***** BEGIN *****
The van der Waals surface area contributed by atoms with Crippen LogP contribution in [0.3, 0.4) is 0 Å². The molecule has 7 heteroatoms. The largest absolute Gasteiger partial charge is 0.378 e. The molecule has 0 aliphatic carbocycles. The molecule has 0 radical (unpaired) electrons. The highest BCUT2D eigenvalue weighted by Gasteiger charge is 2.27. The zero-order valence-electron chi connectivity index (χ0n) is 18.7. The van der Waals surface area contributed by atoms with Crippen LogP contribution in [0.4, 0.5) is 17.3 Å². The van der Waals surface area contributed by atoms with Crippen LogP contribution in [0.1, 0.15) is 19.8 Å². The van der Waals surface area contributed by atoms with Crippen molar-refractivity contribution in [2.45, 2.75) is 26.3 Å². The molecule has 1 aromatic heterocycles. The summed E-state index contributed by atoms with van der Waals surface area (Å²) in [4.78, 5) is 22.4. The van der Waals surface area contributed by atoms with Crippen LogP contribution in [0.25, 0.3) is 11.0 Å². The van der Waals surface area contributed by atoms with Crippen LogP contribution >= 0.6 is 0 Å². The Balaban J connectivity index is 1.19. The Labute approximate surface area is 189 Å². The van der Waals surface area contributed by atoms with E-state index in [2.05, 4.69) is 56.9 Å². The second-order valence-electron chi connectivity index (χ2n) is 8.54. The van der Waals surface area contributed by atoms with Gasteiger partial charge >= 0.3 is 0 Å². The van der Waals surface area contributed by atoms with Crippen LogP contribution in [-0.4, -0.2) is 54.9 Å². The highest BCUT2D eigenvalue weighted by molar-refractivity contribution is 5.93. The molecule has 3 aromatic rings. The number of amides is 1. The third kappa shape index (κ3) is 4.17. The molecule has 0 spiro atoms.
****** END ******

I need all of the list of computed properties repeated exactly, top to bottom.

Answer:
The van der Waals surface area contributed by atoms with Crippen LogP contribution in [0.3, 0.4) is 0 Å². The molecule has 7 heteroatoms. The largest absolute Gasteiger partial charge is 0.378 e. The molecule has 0 aliphatic carbocycles. The molecule has 0 radical (unpaired) electrons. The highest BCUT2D eigenvalue weighted by Gasteiger charge is 2.27. The zero-order valence-electron chi connectivity index (χ0n) is 18.7. The van der Waals surface area contributed by atoms with Crippen LogP contribution in [0.4, 0.5) is 17.3 Å². The van der Waals surface area contributed by atoms with Crippen LogP contribution in [0.1, 0.15) is 19.8 Å². The van der Waals surface area contributed by atoms with Crippen molar-refractivity contribution in [2.45, 2.75) is 26.3 Å². The molecule has 1 aromatic heterocycles. The summed E-state index contributed by atoms with van der Waals surface area (Å²) in [4.78, 5) is 22.4. The van der Waals surface area contributed by atoms with Crippen LogP contribution in [0.25, 0.3) is 11.0 Å². The van der Waals surface area contributed by atoms with Crippen LogP contribution >= 0.6 is 0 Å². The Balaban J connectivity index is 1.19. The Labute approximate surface area is 189 Å². The van der Waals surface area contributed by atoms with E-state index in [2.05, 4.69) is 56.9 Å². The second-order valence-electron chi connectivity index (χ2n) is 8.54. The van der Waals surface area contributed by atoms with Gasteiger partial charge >= 0.3 is 0 Å². The van der Waals surface area contributed by atoms with Crippen LogP contribution in [-0.4, -0.2) is 54.9 Å². The highest BCUT2D eigenvalue weighted by molar-refractivity contribution is 5.93. The molecule has 3 aromatic rings. The number of amides is 1. The third kappa shape index (κ3) is 4.17. The molecule has 0 spiro atoms.